Southern student with box of Valentine’s carobs still hasn’t found a banquet date

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COLLEGEDALE, Tenn. — As of early Friday morning, February 13th, Junior Chemistry major Fred Land reported still not having secured a date for tomorrow night’s Southern Adventist University Valentine’s banquet.

Despite having purchased a large box of attractively-packaged Valentines carobs and practically living outside Southern’s Thatcher Hall women’s residence, Land has experienced nothing but polite rejection all week.

“I have no idea where I went wrong,” lamented Land in a pre-dawn radio with Southern’s WSMC radio station. “Even my Theology major roommate managed to snag a banquet date and all he had going for him were gas station flowers.”

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Although he confessed to being more than a little discouraged by his romantic misfortune, Land said he has stopped short of questioning the value of his Southern education or the wisdom of blowing half his cafeteria cashier’s paycheck on the box of carob.

“I’m skipping my A&P class and just hanging out in the prayer garden all day today,” said Land, “It’s a bit of a desperate move but I hear one in two Southern marriages can trace their roots to a chance meeting there.”


4 Comments

  1. Come now, sevvy; even John the Baptist liked carob. It is mentioned in Matthew 3:4 as “locusts and wild honey,” which scholars believe to indicate carob pods and honey. Plus, you didn’t report what Fred actually said to the young ladies when asking them out. Their rejections might have nothing to do with the carob.

    Oh, wait a minute. I just got a phone call from my niece at Southern. She said was elated and overjoyed. She was taking a stroll through the Garden of Prayer this morning when she literally stumbled over a young man who was prostrated on the sidewalk, earnest in prayer. She spotted the box of Valentines carob candies in his clenched fist as Fred popped the question. Not only did he ask her out to the banquet, he also asked her to marry him. Since her boyfriend broke up with her last night, she just happened to be available and immediately said Yes! She sheepishly admitted to me, “It was the carob, Auntie. I just couldn’t resist the carob. If it’s good enough for John the Baptist, it’s good enough for me.” As word has spread this morning, piles of chocolate candy boxes have been spotted in discarded dumpsters, and male students have been observed traversing the Garden of Prayer with armloads of carob.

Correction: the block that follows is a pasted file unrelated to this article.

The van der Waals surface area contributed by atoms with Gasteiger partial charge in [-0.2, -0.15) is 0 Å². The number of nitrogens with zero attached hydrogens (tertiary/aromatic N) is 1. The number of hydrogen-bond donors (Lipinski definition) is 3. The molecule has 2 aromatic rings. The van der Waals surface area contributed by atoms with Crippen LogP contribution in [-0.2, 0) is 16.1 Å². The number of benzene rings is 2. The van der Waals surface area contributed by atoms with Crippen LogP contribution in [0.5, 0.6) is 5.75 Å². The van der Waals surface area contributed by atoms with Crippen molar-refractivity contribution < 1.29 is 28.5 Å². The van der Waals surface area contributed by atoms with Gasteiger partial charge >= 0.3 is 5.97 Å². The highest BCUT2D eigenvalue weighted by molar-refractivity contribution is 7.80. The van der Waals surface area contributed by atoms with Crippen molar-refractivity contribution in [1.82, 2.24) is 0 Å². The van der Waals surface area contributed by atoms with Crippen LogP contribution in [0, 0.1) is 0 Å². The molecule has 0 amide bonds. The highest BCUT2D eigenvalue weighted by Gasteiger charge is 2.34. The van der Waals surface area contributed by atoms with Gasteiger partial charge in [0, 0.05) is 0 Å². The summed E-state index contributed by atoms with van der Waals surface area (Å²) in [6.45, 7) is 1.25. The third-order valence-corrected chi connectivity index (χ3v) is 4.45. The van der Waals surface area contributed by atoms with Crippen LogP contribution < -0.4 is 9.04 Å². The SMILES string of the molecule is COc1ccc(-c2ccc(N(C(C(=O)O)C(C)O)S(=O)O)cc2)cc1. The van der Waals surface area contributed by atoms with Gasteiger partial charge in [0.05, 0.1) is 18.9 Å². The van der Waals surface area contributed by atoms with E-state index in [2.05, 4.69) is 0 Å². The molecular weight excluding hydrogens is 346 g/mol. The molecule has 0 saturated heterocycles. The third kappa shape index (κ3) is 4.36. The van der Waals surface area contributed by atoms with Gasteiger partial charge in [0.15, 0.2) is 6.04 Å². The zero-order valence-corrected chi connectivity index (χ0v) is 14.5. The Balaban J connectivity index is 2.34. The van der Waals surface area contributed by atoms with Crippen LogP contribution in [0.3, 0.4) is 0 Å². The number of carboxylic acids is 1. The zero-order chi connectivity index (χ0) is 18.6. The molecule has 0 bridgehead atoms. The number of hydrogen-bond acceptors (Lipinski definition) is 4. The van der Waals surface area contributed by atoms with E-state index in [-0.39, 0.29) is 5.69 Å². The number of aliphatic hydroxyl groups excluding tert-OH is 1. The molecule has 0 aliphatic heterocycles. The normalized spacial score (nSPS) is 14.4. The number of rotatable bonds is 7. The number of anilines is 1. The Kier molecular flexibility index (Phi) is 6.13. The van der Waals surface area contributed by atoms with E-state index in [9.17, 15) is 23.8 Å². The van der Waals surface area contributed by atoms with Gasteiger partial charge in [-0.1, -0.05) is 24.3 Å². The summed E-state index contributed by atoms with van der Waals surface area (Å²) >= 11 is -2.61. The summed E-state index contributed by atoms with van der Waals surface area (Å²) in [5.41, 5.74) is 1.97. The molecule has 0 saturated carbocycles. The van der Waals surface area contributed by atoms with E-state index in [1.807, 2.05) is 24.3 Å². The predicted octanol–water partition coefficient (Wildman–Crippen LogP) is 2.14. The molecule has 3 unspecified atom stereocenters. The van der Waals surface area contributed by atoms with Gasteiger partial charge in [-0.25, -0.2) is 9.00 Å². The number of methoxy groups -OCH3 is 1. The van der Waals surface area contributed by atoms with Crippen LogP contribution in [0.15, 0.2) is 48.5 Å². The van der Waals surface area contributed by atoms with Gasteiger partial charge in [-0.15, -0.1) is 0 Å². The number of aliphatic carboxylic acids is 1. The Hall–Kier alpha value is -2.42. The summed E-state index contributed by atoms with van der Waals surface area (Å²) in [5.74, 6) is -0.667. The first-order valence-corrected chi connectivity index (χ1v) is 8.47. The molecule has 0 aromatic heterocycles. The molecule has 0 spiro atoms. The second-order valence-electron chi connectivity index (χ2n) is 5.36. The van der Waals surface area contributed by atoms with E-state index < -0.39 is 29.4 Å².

• Ray Kraft

      What a wonderful story of true love and carob!

      I’ve always wondered why scholars (who are they?) feel the need to turn locusts from locusts into carob. People throughout the ages ate insects, many cultures do today, so it seems perfectly reasonable that locusts means locusts . . . I know, sounds disgusting to us . . . but grilled locusts dipped in honey?

      Yummy!

      Even better than carob!

  2. Ray Kraft

    My mom was always careful to substitute carob for chocolate . . . I could never figure out why . . . chocolate is all natural and organic, God made the cocoa beans, yes? So what could be wrong with chocolate?

    So why do Adventists flee from chocolate and embrace this pathetic substitute for the real thing?

    Why do Adventists reject some things God made, but not others?

    Very strange.

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